3D Modeling Tool Enhancements for Polyphenism Study


Larry Quantz

Oral Defence Date: 



SCI 241


Professors Yoon and Okada


3D models are a foundation of modern computer graphics. Combined with appropriate lighting, colors and textures, a 3D model conveys information that assists in the perception of figures and shapes. Medical imaging, animated movies and special effects, architecture and mechanical engineering are a few fields that rely heavily on the concept. While some branches of science (chemical studies and medical imaging for example) have a lengthy history involving 3D graphics, the life sciences have recently developed new demands for 3D graphics as core research tools. One of the bottlenecks in the development in these tools is the difficulty in creating and manipulating scientifically accurate 3D models using conventional modeling tools such as Maya or 3D Studio MAX. This paper will focus on the extension of a previously designed 3D modeling toolkit that was built with scientists and those not trained in conventional computer modeling in mind. The toolkit employs a trace & sketch-based paradigm whereby a generic 3D model is traced by the user (as would be done with paper and pencil on a sketch pad) in conjunction with two dimensional orthographic images, and resized to match the traced outline. Through sequential iterations of the sketch-resize action, a final 3D model matching the user’s specification is achieved. In this way, domain experts on the subject being modeled can focus their attention on their work instead of learning a complicated modeling package. The toolkit has been extended by this author to provide additional features for a specific audience: the Biology department at San Francisco State and their Polyphenism in Bioinformatics study. Whereas the original toolkit was built with proof-of-concept and academic considerations in mind, this extension focuses on ease of use improvements and calculations and analysis tools useful for researchers. These modifications form the bulk of this project.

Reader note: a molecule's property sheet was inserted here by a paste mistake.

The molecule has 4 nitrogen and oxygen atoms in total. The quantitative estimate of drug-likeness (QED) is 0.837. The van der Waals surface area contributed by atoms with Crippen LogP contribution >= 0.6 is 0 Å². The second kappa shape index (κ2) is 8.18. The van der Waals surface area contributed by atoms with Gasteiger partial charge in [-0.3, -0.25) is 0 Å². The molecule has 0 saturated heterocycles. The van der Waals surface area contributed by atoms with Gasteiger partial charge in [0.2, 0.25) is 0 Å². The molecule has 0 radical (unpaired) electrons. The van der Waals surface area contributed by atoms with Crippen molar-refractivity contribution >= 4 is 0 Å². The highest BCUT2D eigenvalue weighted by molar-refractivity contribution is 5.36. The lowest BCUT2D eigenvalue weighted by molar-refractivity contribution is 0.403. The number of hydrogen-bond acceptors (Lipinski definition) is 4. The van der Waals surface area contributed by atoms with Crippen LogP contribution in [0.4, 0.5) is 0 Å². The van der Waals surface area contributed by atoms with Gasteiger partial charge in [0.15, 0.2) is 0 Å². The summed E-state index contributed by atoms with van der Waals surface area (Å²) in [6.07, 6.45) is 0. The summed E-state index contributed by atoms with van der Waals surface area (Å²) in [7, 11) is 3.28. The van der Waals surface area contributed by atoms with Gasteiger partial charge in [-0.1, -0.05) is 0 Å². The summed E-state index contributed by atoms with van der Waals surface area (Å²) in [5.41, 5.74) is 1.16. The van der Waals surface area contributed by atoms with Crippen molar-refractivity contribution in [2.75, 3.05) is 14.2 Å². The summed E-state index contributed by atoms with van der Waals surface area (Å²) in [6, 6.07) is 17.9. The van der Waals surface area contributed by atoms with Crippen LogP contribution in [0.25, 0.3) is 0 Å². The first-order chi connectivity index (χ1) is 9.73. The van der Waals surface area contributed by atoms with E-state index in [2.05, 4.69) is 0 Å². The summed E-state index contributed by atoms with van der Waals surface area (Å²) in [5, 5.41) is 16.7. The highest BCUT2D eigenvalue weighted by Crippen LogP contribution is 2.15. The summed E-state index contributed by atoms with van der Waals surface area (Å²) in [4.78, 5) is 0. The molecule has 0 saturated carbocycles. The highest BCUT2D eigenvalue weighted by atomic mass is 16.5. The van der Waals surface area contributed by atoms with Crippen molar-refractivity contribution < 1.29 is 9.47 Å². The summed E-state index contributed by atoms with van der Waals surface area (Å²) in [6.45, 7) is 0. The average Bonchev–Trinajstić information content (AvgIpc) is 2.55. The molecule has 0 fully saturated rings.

Surface area, volume, Qt, modeling, sketch, scale


Larry Quantz